Should the National Football League remove turf?


Khalil Stewart, Sports and Intramurals Editor

It seems like the only thing an anterior cruciate ligament (ACL) is good for is tearing when it comes to sports. In the 2021 season 71 players were reported to have torn their ACLs. Unfortunately, for the National Football League (NFL) many players such as Odell Beckham Jr. believe that these injuries are due to the turf.
In a recent post on twitter, Beckham Jr. said, “Billions are made off of this game, why can’t we just play on grass?” Beckham Jr. has torn both his ACLs in both of his knees, so if anybody understands this issue, it is him.
After the 2022 Super Bowl, NFL players began a petition to remove the artificial turf. San Francisco 49ers defensive end Nick Bosa spoke on the petition, “Every player is one play away from altering their career forever when playing on turf,” he said. “I experienced the bad side of this and it could have been avoided.”
In my opinion, the game of football is already dangerous due to the obvious contact, now to add on to that players are struggling to make movements? This is absurd and should have been handled many years ago.
I understand that technology has evolved in the medical field for knee surgeries, however the player’s safety has to come first. There have been too many instances where a player’s career has been altered due to these injuries, I’ll use Beckham Jr. again as an example.
Last season he was playing for his next big contract, and for him to be injured at his age is dangerous. According to Yahoo Sports, “Players have a 28% higher rate of non-contact lower extremity injuries when playing on artificial turf, including a 32% higher rate of non-contact knee injuries on turf and a 69% higher rate of non-contact foot or ankle injuries on turf compared to grass.”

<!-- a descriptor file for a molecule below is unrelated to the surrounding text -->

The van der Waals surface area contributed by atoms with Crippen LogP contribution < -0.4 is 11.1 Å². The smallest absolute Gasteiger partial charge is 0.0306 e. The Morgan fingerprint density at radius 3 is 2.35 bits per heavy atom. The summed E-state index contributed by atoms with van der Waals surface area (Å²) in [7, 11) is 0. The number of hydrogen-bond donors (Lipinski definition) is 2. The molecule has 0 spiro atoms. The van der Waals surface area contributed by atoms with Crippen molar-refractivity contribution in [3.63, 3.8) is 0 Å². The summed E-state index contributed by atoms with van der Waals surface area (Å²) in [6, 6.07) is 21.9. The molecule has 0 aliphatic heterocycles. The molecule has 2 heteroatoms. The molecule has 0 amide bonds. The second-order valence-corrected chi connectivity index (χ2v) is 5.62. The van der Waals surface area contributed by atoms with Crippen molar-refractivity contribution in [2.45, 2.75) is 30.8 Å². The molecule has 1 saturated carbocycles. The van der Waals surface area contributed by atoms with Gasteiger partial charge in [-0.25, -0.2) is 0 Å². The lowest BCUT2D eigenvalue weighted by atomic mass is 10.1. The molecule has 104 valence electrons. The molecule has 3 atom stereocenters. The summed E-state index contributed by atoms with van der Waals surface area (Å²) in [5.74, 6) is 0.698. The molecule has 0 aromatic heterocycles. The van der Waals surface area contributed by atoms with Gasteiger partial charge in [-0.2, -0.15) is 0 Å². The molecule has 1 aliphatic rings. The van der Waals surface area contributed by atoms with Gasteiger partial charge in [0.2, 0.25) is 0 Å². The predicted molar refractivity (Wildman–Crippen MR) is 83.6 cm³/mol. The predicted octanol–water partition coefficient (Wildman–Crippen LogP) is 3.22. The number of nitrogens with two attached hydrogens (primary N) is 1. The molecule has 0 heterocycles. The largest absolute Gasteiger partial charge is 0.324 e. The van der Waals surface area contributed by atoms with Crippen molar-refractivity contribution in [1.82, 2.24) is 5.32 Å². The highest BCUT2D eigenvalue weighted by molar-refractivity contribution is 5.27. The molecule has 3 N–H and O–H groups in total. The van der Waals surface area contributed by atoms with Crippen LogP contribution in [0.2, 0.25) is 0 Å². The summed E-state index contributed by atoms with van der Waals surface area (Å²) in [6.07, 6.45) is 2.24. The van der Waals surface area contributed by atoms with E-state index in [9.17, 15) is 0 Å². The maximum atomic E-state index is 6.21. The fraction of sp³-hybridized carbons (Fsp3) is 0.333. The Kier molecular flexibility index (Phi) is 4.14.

So this begs the question, how can the league fix this issue? Well the first thing they should do is listen to the players. Most players prefer grass over turf, in a recent study by the NFL’s Players Association (NFLPA), “Nearly 93% of players listed artificial turf as an impediment to their careers, while 91% stated it made them feel more fatigued and sore.”
Could you imagine being an employer and not listening to your employees? At the end of the day the NFL is a business, and in a business you want to have a safe working environment for your employees. Without the players, there would be no money being made. There would be no product.
Another point of emphasis is the fact that these injuries impact television ratings and ticket sales. Most fans come to games to see their favorite players, and in most cases this is a once in a lifetime opportunity.
Imagine if Tom Brady went down with a season-ending injury, think about how much money would be lost on behalf of not only his team the Tampa Buccaneers, but the NFL as a whole. Not to mention the fans that gamble on these games.
Beyond the injuries, turf has a few more cons. According to “Turf can get up to 60 degrees hotter than natural grass, increasing the rate at which toxic gasses are released and ingested.”
Fortunately, there have not been any situations where players have dealt with injuries due to the heat, but it should be taken into consideration. Overall, the NFL has to do a better job at keeping its players safe. Beyond anything else, keeping your players safe is the most important aspect. The NFL should take one season of league wide grass and look at the progress they’ll make.